I planted three apple tree last summer: an Empire, a Red Courtland, and a Honeycrisp.  They all bloomed well this spring, but they were still too small to carry much weight, so I thinned the young fruit quite heavily until there was only a single apple per branch.  This means that I was always going to have a small crop anyway, but the squirrels soon reduced it even further, which was especially frustrating because they seemed to eat less of the apple than they left littered under the tree.  So efficient were the squirrels at harvesting that by midsummer there was only a single apple remaining, dangling from the end of the longest branch of the Red Courtland tree.

Then, yesterday, as I was sitting on the porch reading Roberto Bolano, I looked up to see a squirrel dragging an apple up the Maple tree in my front yard.  Without even checking, I knew that this was the Red Courtland’s last apple.  I watched as the squirrel dropped and retrieved it twice, then finally managed to hoist it onto a branch.  It was, I reflected, only one apple more or less, but I still would have liked to eat it myself, to have tasted it, that last apple.

I have not had the time to write about many of the films that I have been watching lately, and I will not try to write about each of them separately now, but a few do deserve mention for one reason or another, so I will just list them here and offer a paragraph or two about why they interested me.

The Eyes of Tammy Faye, directed by Benton Bailey
I was either too young or too sheltered to remember the scandal around Jim and Tammy Baker, so Tammy Faye had never been more than a caricature for me. Her name evoked only hair and mascara, and I never had any reason to wonder if she was anything more than her cosmetics.  Bailey’s film is concerned to address precisely this stereotype, so it is unabashedly sympathetic to her, but Tammy Faye herself is such an immense personality that the viewer, even one as cynical as I am, discovers some sympathy for her as well.  To this degree, at least, the documentary accomplishes its aim.

O Brother, Where Art Thou, directed by Joel Coen and Ethan Coen
This film may seem at first to contradict my tendency to watch mostly documentary on the one hand or fantasy on the other, but I would in fact include this film in the category of the fantastical and recommend it as an admittedly flawed attempt at the sort of film that I think should be made more often.  I am constantly frustrated by our culture’s relation to its mythological and literary past.  We either regard it as being irrelevant and ignore it, or we regard it as being sacred and idolize it.  O Brother, Where Art Thou, however, does neither, choosing instead to take the themes of Homer’s Odyssey and to reinterpret them.  The result is a very good film in many respects, and one that provides a commentary on American culture on several levels, even if it is also one that too often falls prey to the cliches of Hollywood.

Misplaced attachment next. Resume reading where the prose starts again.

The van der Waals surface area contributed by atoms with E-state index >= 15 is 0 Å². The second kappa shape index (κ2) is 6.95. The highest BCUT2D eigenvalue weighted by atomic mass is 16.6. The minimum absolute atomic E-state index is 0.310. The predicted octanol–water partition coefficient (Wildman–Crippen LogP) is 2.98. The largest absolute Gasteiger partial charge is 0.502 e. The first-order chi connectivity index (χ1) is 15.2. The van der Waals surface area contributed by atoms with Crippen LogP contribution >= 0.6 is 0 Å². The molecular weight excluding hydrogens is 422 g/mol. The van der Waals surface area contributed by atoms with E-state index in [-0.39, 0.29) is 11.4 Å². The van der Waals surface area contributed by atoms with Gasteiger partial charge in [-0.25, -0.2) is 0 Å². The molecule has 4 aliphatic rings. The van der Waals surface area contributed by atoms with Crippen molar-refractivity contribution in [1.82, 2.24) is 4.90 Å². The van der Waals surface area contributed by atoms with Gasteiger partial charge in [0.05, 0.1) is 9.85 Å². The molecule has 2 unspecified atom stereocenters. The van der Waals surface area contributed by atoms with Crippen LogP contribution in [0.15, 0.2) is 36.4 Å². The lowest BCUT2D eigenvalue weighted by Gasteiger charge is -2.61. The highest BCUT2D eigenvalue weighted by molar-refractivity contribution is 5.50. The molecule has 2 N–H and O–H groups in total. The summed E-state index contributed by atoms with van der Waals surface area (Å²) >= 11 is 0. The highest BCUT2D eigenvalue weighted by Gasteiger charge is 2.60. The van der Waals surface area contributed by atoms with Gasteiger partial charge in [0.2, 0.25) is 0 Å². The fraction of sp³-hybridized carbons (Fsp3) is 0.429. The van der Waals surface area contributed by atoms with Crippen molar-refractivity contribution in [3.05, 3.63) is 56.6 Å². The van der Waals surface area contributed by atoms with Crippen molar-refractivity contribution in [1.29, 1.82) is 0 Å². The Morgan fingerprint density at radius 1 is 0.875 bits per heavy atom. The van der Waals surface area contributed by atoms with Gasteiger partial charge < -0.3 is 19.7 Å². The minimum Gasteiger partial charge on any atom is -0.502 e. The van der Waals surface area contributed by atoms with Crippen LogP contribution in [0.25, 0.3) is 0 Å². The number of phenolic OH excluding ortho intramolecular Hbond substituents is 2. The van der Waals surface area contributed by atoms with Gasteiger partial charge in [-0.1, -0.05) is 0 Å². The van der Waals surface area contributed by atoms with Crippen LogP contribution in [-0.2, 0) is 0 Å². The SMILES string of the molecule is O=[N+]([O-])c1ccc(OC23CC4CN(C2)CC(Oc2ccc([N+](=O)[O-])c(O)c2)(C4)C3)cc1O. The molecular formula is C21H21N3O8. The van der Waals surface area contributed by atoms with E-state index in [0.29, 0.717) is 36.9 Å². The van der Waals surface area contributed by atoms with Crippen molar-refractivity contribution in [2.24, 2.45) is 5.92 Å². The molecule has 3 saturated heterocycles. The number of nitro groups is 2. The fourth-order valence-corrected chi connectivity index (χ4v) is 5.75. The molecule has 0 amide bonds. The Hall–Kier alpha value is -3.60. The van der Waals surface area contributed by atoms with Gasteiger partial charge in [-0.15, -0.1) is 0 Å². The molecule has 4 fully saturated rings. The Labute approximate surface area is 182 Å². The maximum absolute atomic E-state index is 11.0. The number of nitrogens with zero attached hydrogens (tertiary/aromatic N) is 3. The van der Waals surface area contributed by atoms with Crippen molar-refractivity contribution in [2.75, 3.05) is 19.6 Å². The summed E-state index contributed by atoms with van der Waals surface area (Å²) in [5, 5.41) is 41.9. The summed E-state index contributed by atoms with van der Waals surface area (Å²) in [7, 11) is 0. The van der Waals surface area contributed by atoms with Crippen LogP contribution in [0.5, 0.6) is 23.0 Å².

Sita Sings the Blues, directed by Nina Paley
This animated film does what O Brother, Where Art Thou could have done if it had not been limited by the need to sell theatre tickets . Sita Sings the Blues mixes South Asian mythology with a contemporary love story and with classic blues and jazz music to create a whimsical but moving story.  The music is used superbly.  The art is wonderful.  I can hardly recommend this film highly enough, and it has even been released free through a Creative Commons license, so you have no excuse not to watch it tonight.

Ballet Russes, directed by Dan Geller and Dayna Goldfine
I have seen only a single ballet in my life, and it was the ballet that everyone will have seen if they have seen only one: The Nutcracker.  I was young, and my only real memory of the performance is of my even younger brother asking my mother, “When are they were going to start talking in this movie.” Even so, I found Ballet Russes a very interesting documentary.  Though many of its interviews drag, and though the accounts of the interminable politics of the ballet become a little tedious, the story is remarkable, and it made the film well worth the evening I gave to it.